PPS.  Has anyone ever done a sociological study explaining why there is almost no interest in classical liberal ideas in the Mediterranean countries (including France–which gave us the term “laissez-faire”?)  I understand they have traditionally had a powerful left wing party.  What interests me more is the complete lack of any party promoting small government ideas on either the left or the right.  Why?

PPPS.  I don’t know if Greece has a party that calls itself communist—so call it the “party far to the left of the socialists” if you prefer.


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47 Responses to “The Money Confusion”

  1. Gravatar of Geoff Geoff
    27. February 2013 at 18:15

    This entire blogpost could have been written in one sentence, and would have contained an equal amount of analysis, thought, curiosity, and rigorousness:

    “Anyone who disagrees with NGDPLT is a stupid moron, and anyone who believes that less than NGDPLT is “loose money” is a stupid moron.”

    There, that would have saved you lots of time, and typing.

  2. Gravatar of ant1900 ant1900
    27. February 2013 at 18:16

    Meanwhile the Nikkei continues to dominate and Abe *still has not yet even picked his BOJ chairman.* The new BOJ easy money policies haven’t even been implemented really. The rally is all on the ‘speculation’ that Abe would win, then the speculation that Abe would make good on his promises to nominate a dove to the BOJ, the speculation that the new BOJ will seek higher inflation, etc. Is the Nikkei performance over the last few months not a great illustration of EMF and the power of MM?

    http://www.bloomberg.com/news/2013-02-28/nikkei-225-heading-for-seven-month-rally-on-u-s-housing.html

  3. Gravatar of Luis Pedro Coelho Luis Pedro Coelho
    27. February 2013 at 18:30

    Portugal has a Communist Party. Almost completely unreformed: they still periodically (in their party journal) laud the Soviet Union (including praise for Stalin) or blame the Jews for the follies of the stock market. They are and always were nationalists and euro-skeptics. They are polling at 12%.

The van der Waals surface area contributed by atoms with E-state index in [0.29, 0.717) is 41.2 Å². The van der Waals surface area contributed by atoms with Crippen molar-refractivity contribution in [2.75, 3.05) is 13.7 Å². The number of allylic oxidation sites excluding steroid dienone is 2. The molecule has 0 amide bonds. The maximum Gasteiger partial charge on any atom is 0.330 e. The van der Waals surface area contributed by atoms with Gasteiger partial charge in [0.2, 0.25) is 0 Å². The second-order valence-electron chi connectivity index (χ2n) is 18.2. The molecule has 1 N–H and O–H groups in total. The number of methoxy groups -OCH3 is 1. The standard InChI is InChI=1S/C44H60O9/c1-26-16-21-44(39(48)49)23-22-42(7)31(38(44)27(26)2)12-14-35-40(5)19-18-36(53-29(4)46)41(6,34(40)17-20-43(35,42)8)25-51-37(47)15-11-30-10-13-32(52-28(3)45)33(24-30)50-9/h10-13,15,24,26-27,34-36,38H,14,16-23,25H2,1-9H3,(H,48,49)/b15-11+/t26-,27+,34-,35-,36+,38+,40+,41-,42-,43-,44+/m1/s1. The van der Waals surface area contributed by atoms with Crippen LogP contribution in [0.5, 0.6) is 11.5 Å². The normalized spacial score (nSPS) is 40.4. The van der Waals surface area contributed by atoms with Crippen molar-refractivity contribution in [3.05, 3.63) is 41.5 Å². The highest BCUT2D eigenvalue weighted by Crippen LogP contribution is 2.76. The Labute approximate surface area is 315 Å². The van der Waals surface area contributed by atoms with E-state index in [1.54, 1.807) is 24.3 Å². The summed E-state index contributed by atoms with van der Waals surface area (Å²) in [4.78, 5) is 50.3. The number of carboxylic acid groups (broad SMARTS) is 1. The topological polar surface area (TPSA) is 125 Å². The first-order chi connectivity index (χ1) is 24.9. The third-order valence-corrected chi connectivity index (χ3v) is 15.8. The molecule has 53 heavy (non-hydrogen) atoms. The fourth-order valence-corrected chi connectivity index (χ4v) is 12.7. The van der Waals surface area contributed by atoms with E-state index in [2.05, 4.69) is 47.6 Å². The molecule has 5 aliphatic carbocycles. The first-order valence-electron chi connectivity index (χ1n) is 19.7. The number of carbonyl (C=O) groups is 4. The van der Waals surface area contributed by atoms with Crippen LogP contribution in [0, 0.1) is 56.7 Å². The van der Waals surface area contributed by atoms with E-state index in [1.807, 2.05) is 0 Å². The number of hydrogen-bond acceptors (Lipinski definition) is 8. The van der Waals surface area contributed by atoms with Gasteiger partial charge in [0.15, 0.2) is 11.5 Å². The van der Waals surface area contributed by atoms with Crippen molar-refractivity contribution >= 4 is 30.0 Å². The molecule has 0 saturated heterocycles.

Then there is the other extreme-left party, the Left Block, a mix of the BoBo left, trotskyists, and rejects from the Communist party. Used to be very focused on social issues, but now it won them all (gay marriage was approved in 2010). Its focus is now on anti-austerity. They used to be vaguely pro-Europe, now are vaguely (but increasingly) euro-skeptic nationalists. They poll at 8%.

    So, the extreme-left gets 20%.

    This is up from 8%/6% in 2005 (still surprisingly high in a non-crisis setting: that a completely unreformed “the Gulag never happened, it’s capitalist propaganda” communist party gets 8% in an EU state, no?)

    *

    There is a right-wing party where a few self-identified libertarians roam. They are even part of the current coalition in power (as the minor element).

    However, the party is mostly Catholic “compassionate conservatives” and Nationalists (although more pro-european than the communists). It is now the only party that is still vocal against gay marriage or abortion-on-demand (the centre-right was not for gay marriage, but is now not against it; same wrt abortion).

    They get 9% (which is probably 8.9% for the catholics and 0.1% for the libertarians).

  4. Gravatar of ssumner ssumner
    27. February 2013 at 18:57

    Geoff, I guess you didn’t get the “memo” Try reading it again, and this time with comprehension.

    ant1900, Yes, expectations are very important. But so is credibility–let’s hope Abe is serious.

    Luis, Thanks for the info. When I was in Greece I saw communist graffiti on the walls all over the place–before the crisis. I doubt you see that in “socialist” Denmark.

  5. Gravatar of maynardGkeynes maynardGkeynes
    27. February 2013 at 19:07

    I think the problem is that economists pay no attention whatsoever to the allocative effects of monetary policy, whereas the general pubic thinks of little else.

  6. Gravatar of Greg Ransom Greg Ransom
    27. February 2013 at 19:49

    “why there is almost no interest in classical liberal ideas in the Mediterranean countries (including France–”

    There is interest. My sense is that the interest is especially strong in Spain. You can find classical liberal academics and intellectuals in all of the Mediterranian countries outside of Africa.

  7. Gravatar of guest guest
    27. February 2013 at 19:53

    To answer your question, classical liberalism in Italy is popularly associated with Mr. Berlusconi, who has been campaigning on “lower taxes”, “smaller government” and “slashing red tape” for close to 20 years. Needless to say, he never delivered on these promises.

    On the left, the Democrat party is controlled by incumbents; their main political constituencies seem to be organized labor and public employees. A primary election was contested some time ago, but the rules were changed at the last minute in order to hinder the main challenger (Matteo Renzi) who was running on a neo-liberal platform and appealing to moderate and centrist voters, while favoring more organized, pro-incumbent voters.